More so than any other European power, it was the French who revolutionized large-scale food preservation, and, in particular, the practice of thermal sterilization, which is the heating of foods in sealed, airtight containers, such as jars and cans. The individual credited for perfecting this technique is a French pastry chef named Nicolas Appert. In 1804, eager to profit from his new technique, Appert set up a factory that employed fifty workers. Industrial scale canning of food had now officially begun. The method of canning meat that Appert put into practice at his factory in Massy, France, is essentially identical to that employed some two centuries later at the SPAM plant in Austin, Minnesota, aka “Spamtown,” which churns out nearly 150,000 cans of SPAM during a single daytime shift. In both instances, chunks of meat are placed into hermetically sealed cans, which are then heated.
The French government in the meantime sought ways to improve the military diet. It did so with the understanding that, to quote the famous adage attributed to none other than Napoleon Bonaparte, “An army marches on its stomach.” Specifically, Napoleon sought food that was economical, transportable, tastier, and more nutritious than the dried, salted, and smoked products that the army had hitherto relied on. The canned food innovated by Appert turned out to be the answer. This form of provisions had several strategic advantages: It allowed rations to be prepared and stockpiled in advance, stored for long periods, and transported to combatants without the risk of spoiling. It also curtailed the difficulty of seasonal variations, allowing for military campaigns to be waged even in winter.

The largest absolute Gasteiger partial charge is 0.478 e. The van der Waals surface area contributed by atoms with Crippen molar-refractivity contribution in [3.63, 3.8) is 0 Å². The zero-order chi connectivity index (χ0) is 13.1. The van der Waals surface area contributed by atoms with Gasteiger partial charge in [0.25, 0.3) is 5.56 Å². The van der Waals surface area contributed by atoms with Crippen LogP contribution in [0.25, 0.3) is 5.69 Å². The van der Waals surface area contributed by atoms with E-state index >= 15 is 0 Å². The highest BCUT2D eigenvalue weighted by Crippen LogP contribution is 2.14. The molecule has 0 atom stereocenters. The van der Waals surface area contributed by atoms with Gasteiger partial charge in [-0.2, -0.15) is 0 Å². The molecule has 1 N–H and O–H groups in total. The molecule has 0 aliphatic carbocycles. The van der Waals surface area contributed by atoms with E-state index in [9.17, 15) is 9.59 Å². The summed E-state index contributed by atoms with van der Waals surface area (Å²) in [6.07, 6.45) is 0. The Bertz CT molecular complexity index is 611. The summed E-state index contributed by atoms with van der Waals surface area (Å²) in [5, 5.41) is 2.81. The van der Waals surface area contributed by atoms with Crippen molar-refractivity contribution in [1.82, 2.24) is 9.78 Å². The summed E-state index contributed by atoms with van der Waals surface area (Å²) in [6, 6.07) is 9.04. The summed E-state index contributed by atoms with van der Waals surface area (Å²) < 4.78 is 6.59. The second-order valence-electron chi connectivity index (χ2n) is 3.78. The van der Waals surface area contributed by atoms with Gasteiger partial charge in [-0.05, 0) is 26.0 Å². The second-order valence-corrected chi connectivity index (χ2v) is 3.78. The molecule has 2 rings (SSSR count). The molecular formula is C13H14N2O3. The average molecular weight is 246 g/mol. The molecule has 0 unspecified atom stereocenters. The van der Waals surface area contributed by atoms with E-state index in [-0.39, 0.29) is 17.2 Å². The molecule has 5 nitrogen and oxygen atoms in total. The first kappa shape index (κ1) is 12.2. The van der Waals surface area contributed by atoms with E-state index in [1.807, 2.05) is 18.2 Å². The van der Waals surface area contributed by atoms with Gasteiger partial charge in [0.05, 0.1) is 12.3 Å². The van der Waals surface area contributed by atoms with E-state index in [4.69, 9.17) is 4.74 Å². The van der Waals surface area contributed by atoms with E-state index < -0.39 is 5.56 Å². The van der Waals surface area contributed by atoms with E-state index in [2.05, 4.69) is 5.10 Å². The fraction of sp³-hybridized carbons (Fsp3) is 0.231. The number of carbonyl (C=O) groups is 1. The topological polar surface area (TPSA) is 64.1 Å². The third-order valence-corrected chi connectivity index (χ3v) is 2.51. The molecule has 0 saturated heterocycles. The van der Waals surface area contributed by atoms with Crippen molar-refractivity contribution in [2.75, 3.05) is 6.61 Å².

Of course, Napoleon’s army was neither the first nor last to recognize the importance of food in warfare. Food’s capacity as a weapon and strategic tool has been known since ancient, if not prehistoric, times. The food policies of ancient Greeks, Romans, and Chinese were as instrumental to their countless battlefield successes as any other single factor. In the fourth century AD the Roman military scholar Vegetius wrote, “Starvation destroys an army more often than does battle, and hunger is more savage than the sword.” And, on the authority of a medieval Chinese military handbook: “If you occupy your enemies’ storehouses and granaries and seize his accumulated resources in order to provision your army continuously, you will be victorious.”